July 26, 1962: Jockey Angel Cordero Jr. rode his first winner in the U.S., Counterate, at Aqueduct Racetrack.
July 26, 1973: The New York Racing Association and the Philip Morris Corporation announced the inaugural Marlboro Cup, a race to feature Secretariat and his stablemate, Riva Ridge, that would be run Sept. 15 at Belmont Park.
July 27, 1973: In preparation for the Aug. 4 Whitney Stakes, Secretariat worked a mile at Saratoga Racecourse in 1:34 over a muddy track. His workout time was 4/5 of a second lower than the 55-year-old track record for the distance. He galloped out another eighth of a mile for a final time of 1:47 4/5, which was 2/5 of a second lower than the track record.
July 28, 1951: Citation, then the world’s leading money-winning Thoroughbred, was paraded before a crowd of 28,000 at Arlington Park in his last public appearance at a track before being retired to stud.
July 28, 1987: Jockey Angel Cordero Jr. won his 6,000th victory in the Colleen Stakes at Monmouth Park aboard Lost Kitty. He was the fourth rider in racing history to accomplish that feat.
July 29, 1953: Jockey Walter Blum rode his first career winner at Saratoga Racecourse.
July 29, 1972: In preparation for a July 31 race at Saratoga, Secretariat went three furlongs in :35.
July 29, 1973: Jockey Pat Day rode his first career winner, Forblunged, in a $2,000 claiming race at Prescott Downs, Prescott, Ariz. His mount earned $347–the winner’s share of the $631 purse.
July 29, 1995: Jockey Russell Baze won his 5,000th career victory, aboard Cyrus Says, in the sixth race at Sonoma County Fair. He was the 15th rider to reach that plateau.
July 30, 1870: Monmouth Park opened with a five day race meet.
July 31, 1972: Secretariat, ridden for the first time by Ron Turcotte, won his second victory in three starts, on opening day at Saratoga Racecourse. The pair were sent off at odds of 2-5.
Aug. 1, 1945: Open racing resumed in place of the war-time restricted, or zoned, system in England.
Aug. 2, 1864: America’s oldest Thoroughbred racetrack, Saratoga Racecourse, opened its inaugural meet with four days of racing. Since then it has been the site of some of racing’s most famous upsets. Man o’ War suffered his only loss in 21 starts while racing at Saratoga, and Triple Crown champion Gallant Fox was defeated by a 100-1 shot named Jim Dandy in Saratoga’s 1930 Travers, prompting the track to be called “the graveyard of favorites.”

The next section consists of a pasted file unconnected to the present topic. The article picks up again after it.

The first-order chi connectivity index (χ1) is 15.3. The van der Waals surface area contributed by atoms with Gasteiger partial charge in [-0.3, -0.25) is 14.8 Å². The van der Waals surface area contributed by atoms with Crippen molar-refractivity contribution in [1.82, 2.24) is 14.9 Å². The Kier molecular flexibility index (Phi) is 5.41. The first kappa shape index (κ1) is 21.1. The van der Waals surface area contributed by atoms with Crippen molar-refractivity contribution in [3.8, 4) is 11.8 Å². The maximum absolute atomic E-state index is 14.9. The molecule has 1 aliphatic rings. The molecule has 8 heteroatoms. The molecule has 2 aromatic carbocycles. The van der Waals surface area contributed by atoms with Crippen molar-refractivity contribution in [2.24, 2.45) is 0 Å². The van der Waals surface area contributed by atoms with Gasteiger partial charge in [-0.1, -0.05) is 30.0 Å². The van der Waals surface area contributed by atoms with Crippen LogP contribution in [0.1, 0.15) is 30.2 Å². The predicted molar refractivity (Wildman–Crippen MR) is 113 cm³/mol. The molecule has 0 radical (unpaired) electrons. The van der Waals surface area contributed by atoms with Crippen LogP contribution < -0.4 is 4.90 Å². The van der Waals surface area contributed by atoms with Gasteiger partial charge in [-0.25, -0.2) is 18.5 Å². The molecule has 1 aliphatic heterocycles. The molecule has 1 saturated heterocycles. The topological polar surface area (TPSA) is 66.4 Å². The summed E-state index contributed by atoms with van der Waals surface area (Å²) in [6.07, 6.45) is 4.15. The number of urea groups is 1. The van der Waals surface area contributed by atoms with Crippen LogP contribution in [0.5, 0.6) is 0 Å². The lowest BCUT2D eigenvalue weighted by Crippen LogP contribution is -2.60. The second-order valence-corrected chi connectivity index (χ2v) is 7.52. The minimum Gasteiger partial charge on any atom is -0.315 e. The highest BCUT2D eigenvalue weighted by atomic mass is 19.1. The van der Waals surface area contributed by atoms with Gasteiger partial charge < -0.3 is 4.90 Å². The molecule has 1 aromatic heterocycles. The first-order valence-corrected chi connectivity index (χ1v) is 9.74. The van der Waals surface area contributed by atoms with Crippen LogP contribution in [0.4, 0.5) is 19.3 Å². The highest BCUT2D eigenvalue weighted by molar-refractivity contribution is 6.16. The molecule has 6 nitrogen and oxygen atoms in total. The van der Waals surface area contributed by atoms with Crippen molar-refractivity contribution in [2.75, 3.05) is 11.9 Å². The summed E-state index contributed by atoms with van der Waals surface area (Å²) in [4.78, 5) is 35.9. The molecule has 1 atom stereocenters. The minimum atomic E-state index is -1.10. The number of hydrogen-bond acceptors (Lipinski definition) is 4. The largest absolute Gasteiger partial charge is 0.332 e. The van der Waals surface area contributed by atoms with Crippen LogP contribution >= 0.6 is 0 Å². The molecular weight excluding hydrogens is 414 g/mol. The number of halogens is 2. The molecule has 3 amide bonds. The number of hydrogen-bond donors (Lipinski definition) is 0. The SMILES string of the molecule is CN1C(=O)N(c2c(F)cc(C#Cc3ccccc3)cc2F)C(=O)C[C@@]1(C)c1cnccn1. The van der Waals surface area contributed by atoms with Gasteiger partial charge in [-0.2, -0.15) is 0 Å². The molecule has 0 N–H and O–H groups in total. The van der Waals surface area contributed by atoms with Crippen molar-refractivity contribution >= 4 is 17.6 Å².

Aug. 2, 1969: Jockey Robyn Smith, one of the first female jockeys in the U.S., won her first career race, at Ferndale.
Aug. 3, 1971: The yearling Secretariat was shod on his front feet for the first time and transferred to the Meadow training center for breaking.
Aug. 3, 1989: Jockey Jorge Velasquez notched his 6,000th career victory aboard three-year-old filly Maddie Bumpo in the third race at Arlington International Racecourse.
Aug. 3, 2000: Fred. W. Hooper, who won the 1945 Kentucky Derby with the first horse he ever owned and went on to develop one of Florida’s leading racing and breeding operations, died in his sleep in Miami, at the age of 102.
Aug. 4, 1973: In his first race against older horses, 1-10 favorite Secretariat was defeated in the Whitney Stakes at Saratoga by Allen Jerkens’ four-year-old trainee Onion, who beat him by a length. Secretariat was subsequently found to be suffering from a virus.
Aug. 5, 1988: Trainer Dale Baird won his 5,000th career race with Stuffed Johnnie at Mountaineer Park, becoming the second trainer in history, behind Jack Van Berg, to reach that mark.
Aug. 6, 1951: The National Museum of Racing opened in Congress Park at Saratoga Springs, N.Y. More than 2,000 people attended the opening ceremonies presided over by C.V. Whitney.
Aug. 6, 2001: Jockey Earlie Fires; trainers Richard Mandella and Tom Smith; horse of yesteryear, Maskette; contemporary female horse, Paseana; and contemporary male horse, Holy Bull were inducted into Thoroughbred racing’s Hall of Fame in Saratoga Springs, N.Y.